Hubert Cooleman, Flemish economic representative in Beijing , who regularly leads business delegations from Flanders to China , says that when it comes to business opportunities in the most populated country in the world, Flemish firms are mainly focused on the environmental and renewable energy sector.

“The thing that Belgian-based enterprises have to realise is that if they are going to do business in China they have to be here for the long-haul,” says Cooleman, who is based at the Belgian embassy in Beijing . “Any success they may achieve is not likely to come in the short term.”

His role is to promote the Belgian market to the Chinese. “Unfortunately, at a time of global financial meltdown this is not very easy,” he says, “because Chinese companies are consolidating and increasingly questioning whether now is the right time to move.”

A whopping 50% of food imported to Europe comes from China . But some trade goes in the opposite direction. The Flemish Pinguin Group, based in Staden, near Bruges , is doing well in China . Set up in 1965 by brothers Georges, Andre and Frans Dejonghe, it specialises in ready-made meals and frozen vegetables. The company now has eight vegetable production sites, including three in Belgium , four in Britain and one in France .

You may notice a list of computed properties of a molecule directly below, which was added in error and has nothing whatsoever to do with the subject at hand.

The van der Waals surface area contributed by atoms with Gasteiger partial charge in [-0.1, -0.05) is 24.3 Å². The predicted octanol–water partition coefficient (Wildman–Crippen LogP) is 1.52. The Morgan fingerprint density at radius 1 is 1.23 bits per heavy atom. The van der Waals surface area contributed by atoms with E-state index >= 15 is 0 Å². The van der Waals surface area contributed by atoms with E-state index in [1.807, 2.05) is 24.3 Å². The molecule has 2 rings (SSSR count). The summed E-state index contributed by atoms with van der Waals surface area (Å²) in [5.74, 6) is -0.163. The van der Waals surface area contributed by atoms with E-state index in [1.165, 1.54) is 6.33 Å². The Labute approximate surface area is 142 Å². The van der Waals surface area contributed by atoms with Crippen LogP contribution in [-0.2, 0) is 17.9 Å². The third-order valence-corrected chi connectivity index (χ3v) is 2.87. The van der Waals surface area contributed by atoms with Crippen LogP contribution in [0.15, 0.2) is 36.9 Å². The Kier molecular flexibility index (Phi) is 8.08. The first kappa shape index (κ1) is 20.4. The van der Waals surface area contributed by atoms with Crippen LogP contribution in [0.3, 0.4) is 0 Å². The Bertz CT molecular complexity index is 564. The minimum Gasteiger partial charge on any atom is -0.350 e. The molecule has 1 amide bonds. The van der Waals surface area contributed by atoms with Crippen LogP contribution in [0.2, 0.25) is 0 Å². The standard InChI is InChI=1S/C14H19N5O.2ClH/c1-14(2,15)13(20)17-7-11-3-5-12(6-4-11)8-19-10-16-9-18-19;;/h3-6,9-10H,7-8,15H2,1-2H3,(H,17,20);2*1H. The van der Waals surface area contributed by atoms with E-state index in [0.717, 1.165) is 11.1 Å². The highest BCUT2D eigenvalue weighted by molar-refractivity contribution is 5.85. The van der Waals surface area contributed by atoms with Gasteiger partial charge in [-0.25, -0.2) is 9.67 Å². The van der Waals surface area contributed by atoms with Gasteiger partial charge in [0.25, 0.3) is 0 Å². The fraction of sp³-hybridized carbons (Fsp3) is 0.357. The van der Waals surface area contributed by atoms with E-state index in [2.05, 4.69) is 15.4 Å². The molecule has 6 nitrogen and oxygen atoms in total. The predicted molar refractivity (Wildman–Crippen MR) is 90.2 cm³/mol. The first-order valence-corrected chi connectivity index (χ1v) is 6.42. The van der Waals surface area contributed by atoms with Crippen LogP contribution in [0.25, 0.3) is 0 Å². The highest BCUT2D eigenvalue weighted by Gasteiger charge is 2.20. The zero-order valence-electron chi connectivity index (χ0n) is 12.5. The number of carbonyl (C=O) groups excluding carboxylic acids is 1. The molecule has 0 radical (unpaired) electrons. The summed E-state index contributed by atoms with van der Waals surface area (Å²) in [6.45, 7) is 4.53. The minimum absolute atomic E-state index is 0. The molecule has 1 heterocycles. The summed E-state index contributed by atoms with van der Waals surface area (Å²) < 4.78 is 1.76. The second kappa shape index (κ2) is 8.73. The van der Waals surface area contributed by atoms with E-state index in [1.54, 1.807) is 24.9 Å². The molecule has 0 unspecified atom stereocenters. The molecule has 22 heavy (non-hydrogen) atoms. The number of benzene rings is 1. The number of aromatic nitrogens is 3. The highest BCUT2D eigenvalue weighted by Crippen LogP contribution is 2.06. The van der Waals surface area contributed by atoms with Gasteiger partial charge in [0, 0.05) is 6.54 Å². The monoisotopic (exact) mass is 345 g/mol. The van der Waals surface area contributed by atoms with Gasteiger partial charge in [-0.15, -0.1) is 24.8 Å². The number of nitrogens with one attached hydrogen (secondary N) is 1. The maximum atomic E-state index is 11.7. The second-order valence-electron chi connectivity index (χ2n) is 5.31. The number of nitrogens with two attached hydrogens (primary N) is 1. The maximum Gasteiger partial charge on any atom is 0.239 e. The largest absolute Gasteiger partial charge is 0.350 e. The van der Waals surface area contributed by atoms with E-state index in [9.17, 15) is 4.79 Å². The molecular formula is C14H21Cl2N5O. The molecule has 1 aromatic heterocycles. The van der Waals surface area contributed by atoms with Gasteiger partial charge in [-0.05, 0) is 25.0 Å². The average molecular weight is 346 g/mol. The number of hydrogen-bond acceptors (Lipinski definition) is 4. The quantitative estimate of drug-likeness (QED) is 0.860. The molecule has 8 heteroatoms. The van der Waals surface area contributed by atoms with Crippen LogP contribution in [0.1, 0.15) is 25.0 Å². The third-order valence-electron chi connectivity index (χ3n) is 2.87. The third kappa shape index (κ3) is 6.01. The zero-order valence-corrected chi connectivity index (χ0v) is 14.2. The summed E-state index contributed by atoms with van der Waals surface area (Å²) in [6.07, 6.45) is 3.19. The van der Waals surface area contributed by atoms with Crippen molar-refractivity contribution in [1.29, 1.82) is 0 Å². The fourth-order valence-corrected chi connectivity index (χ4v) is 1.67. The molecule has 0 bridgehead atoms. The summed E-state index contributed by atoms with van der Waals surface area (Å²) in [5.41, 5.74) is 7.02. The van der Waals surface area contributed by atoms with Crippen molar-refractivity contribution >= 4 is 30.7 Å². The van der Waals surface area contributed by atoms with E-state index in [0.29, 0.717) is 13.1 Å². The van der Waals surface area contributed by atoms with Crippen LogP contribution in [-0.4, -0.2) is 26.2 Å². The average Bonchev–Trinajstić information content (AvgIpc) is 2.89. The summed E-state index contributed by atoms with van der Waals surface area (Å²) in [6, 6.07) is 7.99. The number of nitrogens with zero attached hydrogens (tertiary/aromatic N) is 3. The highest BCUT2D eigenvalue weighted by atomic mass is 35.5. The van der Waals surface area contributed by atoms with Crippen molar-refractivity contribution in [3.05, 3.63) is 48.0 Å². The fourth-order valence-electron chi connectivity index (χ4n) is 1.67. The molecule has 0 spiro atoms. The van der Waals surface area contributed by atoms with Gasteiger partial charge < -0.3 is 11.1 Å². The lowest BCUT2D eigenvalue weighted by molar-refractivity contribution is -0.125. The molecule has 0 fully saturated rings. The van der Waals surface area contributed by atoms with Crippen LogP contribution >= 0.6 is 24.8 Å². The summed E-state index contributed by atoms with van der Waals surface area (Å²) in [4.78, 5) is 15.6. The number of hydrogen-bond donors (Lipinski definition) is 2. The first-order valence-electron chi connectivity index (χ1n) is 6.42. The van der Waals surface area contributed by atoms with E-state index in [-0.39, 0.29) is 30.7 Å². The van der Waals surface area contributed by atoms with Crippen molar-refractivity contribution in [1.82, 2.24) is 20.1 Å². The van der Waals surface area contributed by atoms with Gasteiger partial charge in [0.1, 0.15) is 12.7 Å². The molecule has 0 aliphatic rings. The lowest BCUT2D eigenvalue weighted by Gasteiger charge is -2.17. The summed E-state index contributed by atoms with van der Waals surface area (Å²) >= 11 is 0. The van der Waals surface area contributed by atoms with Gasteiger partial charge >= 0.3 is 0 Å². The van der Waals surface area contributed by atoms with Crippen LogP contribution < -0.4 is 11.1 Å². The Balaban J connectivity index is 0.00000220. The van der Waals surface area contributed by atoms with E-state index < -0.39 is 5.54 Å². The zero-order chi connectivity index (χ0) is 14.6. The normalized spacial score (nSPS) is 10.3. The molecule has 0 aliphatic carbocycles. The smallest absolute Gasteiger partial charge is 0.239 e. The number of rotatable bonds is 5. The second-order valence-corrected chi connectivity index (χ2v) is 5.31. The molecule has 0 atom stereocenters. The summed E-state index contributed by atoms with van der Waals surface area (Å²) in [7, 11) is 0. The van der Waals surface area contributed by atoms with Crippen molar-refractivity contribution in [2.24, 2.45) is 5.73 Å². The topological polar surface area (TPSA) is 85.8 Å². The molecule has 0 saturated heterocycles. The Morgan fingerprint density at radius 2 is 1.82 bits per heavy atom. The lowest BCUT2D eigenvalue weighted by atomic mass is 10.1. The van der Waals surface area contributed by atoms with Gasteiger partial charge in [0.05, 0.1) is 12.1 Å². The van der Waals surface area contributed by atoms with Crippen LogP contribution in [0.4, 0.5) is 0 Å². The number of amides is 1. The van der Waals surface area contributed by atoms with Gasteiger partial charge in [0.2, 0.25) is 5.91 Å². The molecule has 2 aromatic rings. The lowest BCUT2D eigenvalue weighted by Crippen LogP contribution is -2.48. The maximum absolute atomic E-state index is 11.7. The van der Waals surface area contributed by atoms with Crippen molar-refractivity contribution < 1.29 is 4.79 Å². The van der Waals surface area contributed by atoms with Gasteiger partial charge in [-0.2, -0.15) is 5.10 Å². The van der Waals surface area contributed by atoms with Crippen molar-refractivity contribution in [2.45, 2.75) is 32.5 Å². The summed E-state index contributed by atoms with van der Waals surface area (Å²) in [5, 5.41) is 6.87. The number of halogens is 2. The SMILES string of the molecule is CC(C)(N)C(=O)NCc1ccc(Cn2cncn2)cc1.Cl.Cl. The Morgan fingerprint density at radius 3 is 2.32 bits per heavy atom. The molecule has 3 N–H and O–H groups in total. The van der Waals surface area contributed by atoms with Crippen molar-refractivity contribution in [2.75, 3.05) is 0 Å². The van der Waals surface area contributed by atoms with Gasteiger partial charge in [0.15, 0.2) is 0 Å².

Pinguin has just expanded into the Chinese market, where it sells a range of products in supermarkets in a number of cities. “Demand for frozen vegetables is constantly growing in China , due to the amelioration of the economic situation,” explains company spokesperson Nadja Meulemans.

After receiving more and more requests for Asian-style ready-meals last year, the company entered into a partnership with a Chinese producer to prepare “authentic stir-fry recipes according to ancient traditions,” Meulemans says. “All ingredients coming from Asia are rigorously selected, weighed and freshly stir-fried in huge woks. They are then immediately frozen and conditioned.”

Products sold in China by the firm include soups and meals with Chinese noodles, tofu and vegetable mixes, including Chinese cabbage and other specialities. “Our producers are carefully selected so that we can offer a complete range of oriental products of consistently high quality.”

Brussels-based Flanders Investment and Trade (FIT) is the body that oversees much of the activities of Flemish companies in China . The agency, set up in 2005, helps promote the interests of local enterprises both at home and abroad. ”We were set up because more and more Flemish companies are working beyond the boundaries of Flanders ,” explains Michelle Surinx, area manager for the Asia-Pacific region. FIT has offices in China , Hong Kong, Guangzhou , Shanghai , Beijing and Taipei . “Right now, business connections between Flanders and China are quite healthy and growing all the time,” she says.

Flemish Liberal MEP Dirk Sterckx, a former presenter with the Flemish TV channel VRT, has just returned from leading a European parliament delegation to

China . He met officials at the Belgian consulate in Shanghai and discussed future business links between the two countries. “ China is not always an easy place for a foreign firm to operate within,” he says. “But clearly this is a going to be a good place for Flemish firms to be based in future.”